this far you may come, and no further

It’s happened again. I’m approaching the completion of a writing project (Book 1 of Above Ground), and all I can think of is how much I hate everything I’ve ever written, and want to cross it all out with a big red pen and start again.

I am under no pretences that I am special, and that this quirk is unique to me. Heck, Neil Gaiman gave an awesome pep talk during NaNo about this very writing milestone.

Not that that makes me feel any better.

It really doesn’t help that my “serious” writing – my WIP novel, The Steorra – reached the same stage early last year, and has remained on a dusty shelf ever since.

Then, reading through other author’s 2009 round-up blog posts, and seeing all the stories they’ve written and submitted and published, makes me feel that tiny bit more inadequate inside.

Now that I am approaching the end of Above Ground – an end that I dread writing – I’ve come to realize that it hardly is the true end of the story. It’s a first draft, hastily written, entirely unedited. I can’t bring myself to call it finished when it’s so unpolished, yet I can’t bring myself to edit it when I feel there are more important projects to work on, because – let’s face it – I’m not savvy enough to make my way alone as an independently published author. That, and I really want to be commercially published. Really.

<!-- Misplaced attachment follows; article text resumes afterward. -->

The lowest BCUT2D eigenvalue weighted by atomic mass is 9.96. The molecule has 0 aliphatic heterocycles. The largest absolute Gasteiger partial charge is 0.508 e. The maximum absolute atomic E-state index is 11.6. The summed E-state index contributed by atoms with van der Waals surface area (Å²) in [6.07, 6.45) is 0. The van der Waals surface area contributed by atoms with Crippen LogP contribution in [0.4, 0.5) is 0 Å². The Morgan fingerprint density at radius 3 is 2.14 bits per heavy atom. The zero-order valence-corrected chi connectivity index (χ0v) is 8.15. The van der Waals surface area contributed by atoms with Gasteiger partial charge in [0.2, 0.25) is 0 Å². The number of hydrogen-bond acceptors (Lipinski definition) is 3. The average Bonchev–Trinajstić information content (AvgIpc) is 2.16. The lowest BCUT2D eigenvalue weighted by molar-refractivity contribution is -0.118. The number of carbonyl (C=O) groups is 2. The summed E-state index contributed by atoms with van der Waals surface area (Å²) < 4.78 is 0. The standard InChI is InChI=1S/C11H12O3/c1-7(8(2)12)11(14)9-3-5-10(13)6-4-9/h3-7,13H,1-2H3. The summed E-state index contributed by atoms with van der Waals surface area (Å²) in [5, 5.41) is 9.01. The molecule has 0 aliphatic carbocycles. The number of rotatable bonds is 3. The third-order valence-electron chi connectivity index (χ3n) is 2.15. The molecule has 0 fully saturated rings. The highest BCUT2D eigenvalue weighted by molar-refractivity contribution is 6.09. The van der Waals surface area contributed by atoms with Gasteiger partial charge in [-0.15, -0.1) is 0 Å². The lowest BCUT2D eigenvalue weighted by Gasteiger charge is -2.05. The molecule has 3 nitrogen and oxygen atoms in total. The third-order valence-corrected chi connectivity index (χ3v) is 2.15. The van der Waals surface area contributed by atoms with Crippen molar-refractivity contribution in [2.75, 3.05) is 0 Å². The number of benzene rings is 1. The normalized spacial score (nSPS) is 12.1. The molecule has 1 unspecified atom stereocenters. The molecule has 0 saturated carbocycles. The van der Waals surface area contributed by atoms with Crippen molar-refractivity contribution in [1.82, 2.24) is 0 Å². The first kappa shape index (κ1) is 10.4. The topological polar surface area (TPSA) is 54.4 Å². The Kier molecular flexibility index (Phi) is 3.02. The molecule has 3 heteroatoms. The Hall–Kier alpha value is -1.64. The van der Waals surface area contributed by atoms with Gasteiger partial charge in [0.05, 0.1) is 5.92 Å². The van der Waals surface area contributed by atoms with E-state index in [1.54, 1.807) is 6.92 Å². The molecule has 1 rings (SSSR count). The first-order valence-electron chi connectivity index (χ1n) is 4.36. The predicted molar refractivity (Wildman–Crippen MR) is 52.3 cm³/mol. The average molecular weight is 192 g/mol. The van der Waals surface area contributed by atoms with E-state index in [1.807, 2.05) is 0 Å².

But the dream, right now, seems to be just that: a dream.

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About A.M. Harte

A.M. Harte writes twisted speculative fiction, such as the post-apocalyptic Above Ground and the zombie love anthology Hungry For You. She is excellent at missing deadlines, has long forgotten what ‘free time’ means, and is utterly addicted to chocolate.
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13 Responses to this far you may come, and no further

  1. Isa says:

    I can’t bring myself to call it finished when it’s so unpolished, yet I can’t bring myself to edit it when I feel there are more important projects to work on, because – let’s face it – I’m not savvy enough to make my way alone as an independently published author.

    Reading things like this make me sad :( Because writing is supposed to be fun(!) but the industry has become so swollen with self important people that too many good writers go through psychological hell jumping through giant flaming hoops on the assumption that publishing is like a talent based survival of the fittest.

    Everyone needs a good mop now and then, but I just want to say that I think you’ve vastly underestimated your talent here. Getting people to read original fiction of any kind is not easy, it’s never been easy. What you’ve accomplished with Above Ground should encourage you because you’ve defied the convention. People actually read your work :)

    • a.m.harte says:

      too many good writers go through psychological hell jumping through giant flaming hoops on the assumption that publishing is like a talent based survival of the fittest.

      Sometimes it sure feels that way! They should make a reality TV show about writers, although it’d be pretty dull to watch people scribble and mope all day!

      And, thank you for your kind words. I’m feeling slightly more optimistic this morning. :-)

  2. Irk says: